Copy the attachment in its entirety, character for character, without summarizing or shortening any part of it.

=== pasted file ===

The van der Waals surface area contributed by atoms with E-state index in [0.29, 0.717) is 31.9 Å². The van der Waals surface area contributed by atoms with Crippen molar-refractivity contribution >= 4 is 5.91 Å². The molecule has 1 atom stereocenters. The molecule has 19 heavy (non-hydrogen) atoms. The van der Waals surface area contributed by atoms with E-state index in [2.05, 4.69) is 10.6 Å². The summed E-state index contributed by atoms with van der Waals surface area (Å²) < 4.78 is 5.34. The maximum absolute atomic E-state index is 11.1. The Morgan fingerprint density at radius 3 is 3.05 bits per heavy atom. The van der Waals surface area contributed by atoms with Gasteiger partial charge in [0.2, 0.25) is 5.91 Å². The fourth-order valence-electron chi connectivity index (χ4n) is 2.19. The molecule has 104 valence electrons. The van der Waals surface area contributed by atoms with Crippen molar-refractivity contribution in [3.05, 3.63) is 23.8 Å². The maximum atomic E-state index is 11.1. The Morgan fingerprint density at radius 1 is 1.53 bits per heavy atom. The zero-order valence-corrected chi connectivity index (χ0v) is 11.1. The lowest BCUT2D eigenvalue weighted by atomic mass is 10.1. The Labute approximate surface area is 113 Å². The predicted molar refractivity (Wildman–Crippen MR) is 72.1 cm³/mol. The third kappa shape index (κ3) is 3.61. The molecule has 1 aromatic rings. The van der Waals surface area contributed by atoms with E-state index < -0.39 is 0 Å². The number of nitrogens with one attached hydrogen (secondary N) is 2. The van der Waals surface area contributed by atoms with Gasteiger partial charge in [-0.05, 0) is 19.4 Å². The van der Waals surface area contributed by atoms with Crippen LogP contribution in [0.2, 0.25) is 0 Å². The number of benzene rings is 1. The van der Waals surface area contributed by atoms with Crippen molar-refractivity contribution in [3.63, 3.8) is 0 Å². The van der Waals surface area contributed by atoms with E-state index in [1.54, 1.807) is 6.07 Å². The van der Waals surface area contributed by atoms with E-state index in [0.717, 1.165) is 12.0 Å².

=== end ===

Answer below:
The van der Waals surface area contributed by atoms with E-state index in [0.29, 0.717) is 31.9 Å². The van der Waals surface area contributed by atoms with Crippen molar-refractivity contribution >= 4 is 5.91 Å². The molecule has 1 atom stereocenters. The molecule has 19 heavy (non-hydrogen) atoms. The van der Waals surface area contributed by atoms with E-state index in [2.05, 4.69) is 10.6 Å². The summed E-state index contributed by atoms with van der Waals surface area (Å²) < 4.78 is 5.34. The maximum absolute atomic E-state index is 11.1. The Morgan fingerprint density at radius 3 is 3.05 bits per heavy atom. The van der Waals surface area contributed by atoms with Gasteiger partial charge in [0.2, 0.25) is 5.91 Å². The fourth-order valence-electron chi connectivity index (χ4n) is 2.19. The molecule has 104 valence electrons. The van der Waals surface area contributed by atoms with Crippen molar-refractivity contribution in [3.05, 3.63) is 23.8 Å². The maximum atomic E-state index is 11.1. The Morgan fingerprint density at radius 1 is 1.53 bits per heavy atom. The zero-order valence-corrected chi connectivity index (χ0v) is 11.1. The lowest BCUT2D eigenvalue weighted by atomic mass is 10.1. The Labute approximate surface area is 113 Å². The predicted molar refractivity (Wildman–Crippen MR) is 72.1 cm³/mol. The third kappa shape index (κ3) is 3.61. The molecule has 1 aromatic rings. The van der Waals surface area contributed by atoms with E-state index < -0.39 is 0 Å². The number of nitrogens with one attached hydrogen (secondary N) is 2. The van der Waals surface area contributed by atoms with Gasteiger partial charge in [-0.05, 0) is 19.4 Å². The van der Waals surface area contributed by atoms with Crippen LogP contribution in [0.2, 0.25) is 0 Å². The number of benzene rings is 1. The van der Waals surface area contributed by atoms with Crippen molar-refractivity contribution in [3.63, 3.8) is 0 Å². The van der Waals surface area contributed by atoms with E-state index in [1.54, 1.807) is 6.07 Å². The van der Waals surface area contributed by atoms with E-state index in [0.717, 1.165) is 12.0 Å².